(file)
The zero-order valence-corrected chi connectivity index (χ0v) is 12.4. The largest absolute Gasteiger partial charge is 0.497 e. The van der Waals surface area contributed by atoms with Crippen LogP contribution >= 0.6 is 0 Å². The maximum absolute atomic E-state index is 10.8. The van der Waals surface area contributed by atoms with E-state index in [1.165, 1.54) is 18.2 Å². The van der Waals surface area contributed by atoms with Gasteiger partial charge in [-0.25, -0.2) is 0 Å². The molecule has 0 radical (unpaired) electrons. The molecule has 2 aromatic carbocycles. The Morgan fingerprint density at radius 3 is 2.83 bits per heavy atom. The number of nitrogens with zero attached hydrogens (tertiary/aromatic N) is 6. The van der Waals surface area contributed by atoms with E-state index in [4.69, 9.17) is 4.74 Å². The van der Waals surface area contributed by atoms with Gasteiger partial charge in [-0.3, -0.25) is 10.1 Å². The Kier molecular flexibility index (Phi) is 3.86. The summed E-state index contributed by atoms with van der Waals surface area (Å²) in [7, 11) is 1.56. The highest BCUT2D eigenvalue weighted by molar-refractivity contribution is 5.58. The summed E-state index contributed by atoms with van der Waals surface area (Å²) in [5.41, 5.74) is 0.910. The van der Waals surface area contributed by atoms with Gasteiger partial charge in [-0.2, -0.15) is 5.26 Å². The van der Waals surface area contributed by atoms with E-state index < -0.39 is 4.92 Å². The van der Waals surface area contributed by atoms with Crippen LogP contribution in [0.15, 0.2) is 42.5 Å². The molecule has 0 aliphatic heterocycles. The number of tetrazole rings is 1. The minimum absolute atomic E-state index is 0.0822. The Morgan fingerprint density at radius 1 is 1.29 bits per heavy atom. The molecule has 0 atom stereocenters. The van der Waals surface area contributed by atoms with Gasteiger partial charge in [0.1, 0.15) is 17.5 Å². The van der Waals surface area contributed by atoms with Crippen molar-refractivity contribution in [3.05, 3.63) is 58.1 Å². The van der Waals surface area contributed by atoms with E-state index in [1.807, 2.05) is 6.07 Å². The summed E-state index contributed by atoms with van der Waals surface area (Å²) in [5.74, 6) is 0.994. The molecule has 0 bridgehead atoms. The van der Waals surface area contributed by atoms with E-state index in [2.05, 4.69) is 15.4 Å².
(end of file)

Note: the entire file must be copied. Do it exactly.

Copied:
The zero-order valence-corrected chi connectivity index (χ0v) is 12.4. The largest absolute Gasteiger partial charge is 0.497 e. The van der Waals surface area contributed by atoms with Crippen LogP contribution >= 0.6 is 0 Å². The maximum absolute atomic E-state index is 10.8. The van der Waals surface area contributed by atoms with E-state index in [1.165, 1.54) is 18.2 Å². The van der Waals surface area contributed by atoms with Gasteiger partial charge in [-0.25, -0.2) is 0 Å². The molecule has 0 radical (unpaired) electrons. The molecule has 2 aromatic carbocycles. The Morgan fingerprint density at radius 3 is 2.83 bits per heavy atom. The number of nitrogens with zero attached hydrogens (tertiary/aromatic N) is 6. The van der Waals surface area contributed by atoms with E-state index in [4.69, 9.17) is 4.74 Å². The van der Waals surface area contributed by atoms with Gasteiger partial charge in [-0.3, -0.25) is 10.1 Å². The Kier molecular flexibility index (Phi) is 3.86. The summed E-state index contributed by atoms with van der Waals surface area (Å²) in [7, 11) is 1.56. The highest BCUT2D eigenvalue weighted by molar-refractivity contribution is 5.58. The summed E-state index contributed by atoms with van der Waals surface area (Å²) in [5.41, 5.74) is 0.910. The van der Waals surface area contributed by atoms with Gasteiger partial charge in [-0.2, -0.15) is 5.26 Å². The van der Waals surface area contributed by atoms with E-state index < -0.39 is 4.92 Å². The van der Waals surface area contributed by atoms with Crippen LogP contribution in [0.15, 0.2) is 42.5 Å². The molecule has 0 aliphatic heterocycles. The number of tetrazole rings is 1. The minimum absolute atomic E-state index is 0.0822. The Morgan fingerprint density at radius 1 is 1.29 bits per heavy atom. The molecule has 0 atom stereocenters. The van der Waals surface area contributed by atoms with Gasteiger partial charge in [0.1, 0.15) is 17.5 Å². The van der Waals surface area contributed by atoms with Crippen molar-refractivity contribution in [3.05, 3.63) is 58.1 Å². The van der Waals surface area contributed by atoms with E-state index in [1.807, 2.05) is 6.07 Å². The summed E-state index contributed by atoms with van der Waals surface area (Å²) in [5.74, 6) is 0.994. The molecule has 0 bridgehead atoms. The van der Waals surface area contributed by atoms with E-state index in [2.05, 4.69) is 15.4 Å².